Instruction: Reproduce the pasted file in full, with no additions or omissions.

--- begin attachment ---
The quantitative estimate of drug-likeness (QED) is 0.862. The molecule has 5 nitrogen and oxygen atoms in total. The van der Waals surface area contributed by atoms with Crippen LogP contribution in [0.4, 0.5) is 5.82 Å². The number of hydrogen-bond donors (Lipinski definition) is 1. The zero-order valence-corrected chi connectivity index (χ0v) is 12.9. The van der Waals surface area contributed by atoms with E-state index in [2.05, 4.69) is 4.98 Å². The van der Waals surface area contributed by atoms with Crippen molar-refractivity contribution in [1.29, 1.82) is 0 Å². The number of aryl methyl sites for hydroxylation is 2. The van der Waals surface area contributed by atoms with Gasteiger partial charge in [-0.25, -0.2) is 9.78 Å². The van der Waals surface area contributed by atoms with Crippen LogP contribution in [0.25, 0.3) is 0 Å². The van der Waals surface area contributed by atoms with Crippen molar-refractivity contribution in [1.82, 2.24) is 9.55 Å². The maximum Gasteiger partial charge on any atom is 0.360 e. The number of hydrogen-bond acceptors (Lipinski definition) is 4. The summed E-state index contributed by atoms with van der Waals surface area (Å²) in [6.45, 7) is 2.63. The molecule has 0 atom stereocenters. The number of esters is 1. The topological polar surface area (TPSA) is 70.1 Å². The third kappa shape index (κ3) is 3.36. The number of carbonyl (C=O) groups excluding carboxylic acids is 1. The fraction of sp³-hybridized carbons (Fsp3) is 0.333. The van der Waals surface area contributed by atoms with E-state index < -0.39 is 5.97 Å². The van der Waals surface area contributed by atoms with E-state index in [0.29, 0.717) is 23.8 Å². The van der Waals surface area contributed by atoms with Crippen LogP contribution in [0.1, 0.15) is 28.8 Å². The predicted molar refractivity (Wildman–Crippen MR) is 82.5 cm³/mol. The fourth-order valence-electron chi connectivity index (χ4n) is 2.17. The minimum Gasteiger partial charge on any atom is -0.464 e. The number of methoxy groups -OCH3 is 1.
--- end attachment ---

The quantitative estimate of drug-likeness (QED) is 0.862. The molecule has 5 nitrogen and oxygen atoms in total. The van der Waals surface area contributed by atoms with Crippen LogP contribution in [0.4, 0.5) is 5.82 Å². The number of hydrogen-bond donors (Lipinski definition) is 1. The zero-order valence-corrected chi connectivity index (χ0v) is 12.9. The van der Waals surface area contributed by atoms with E-state index in [2.05, 4.69) is 4.98 Å². The van der Waals surface area contributed by atoms with Crippen molar-refractivity contribution in [1.29, 1.82) is 0 Å². The number of aryl methyl sites for hydroxylation is 2. The van der Waals surface area contributed by atoms with Gasteiger partial charge in [-0.25, -0.2) is 9.78 Å². The van der Waals surface area contributed by atoms with Crippen LogP contribution in [0.25, 0.3) is 0 Å². The van der Waals surface area contributed by atoms with Crippen molar-refractivity contribution in [1.82, 2.24) is 9.55 Å². The maximum Gasteiger partial charge on any atom is 0.360 e. The number of hydrogen-bond acceptors (Lipinski definition) is 4. The summed E-state index contributed by atoms with van der Waals surface area (Å²) in [6.45, 7) is 2.63. The molecule has 0 atom stereocenters. The number of esters is 1. The topological polar surface area (TPSA) is 70.1 Å². The third kappa shape index (κ3) is 3.36. The number of carbonyl (C=O) groups excluding carboxylic acids is 1. The fraction of sp³-hybridized carbons (Fsp3) is 0.333. The van der Waals surface area contributed by atoms with E-state index < -0.39 is 5.97 Å². The van der Waals surface area contributed by atoms with E-state index in [0.29, 0.717) is 23.8 Å². The van der Waals surface area contributed by atoms with Crippen LogP contribution in [0.1, 0.15) is 28.8 Å². The predicted molar refractivity (Wildman–Crippen MR) is 82.5 cm³/mol. The fourth-order valence-electron chi connectivity index (χ4n) is 2.17. The minimum Gasteiger partial charge on any atom is -0.464 e. The number of methoxy groups -OCH3 is 1.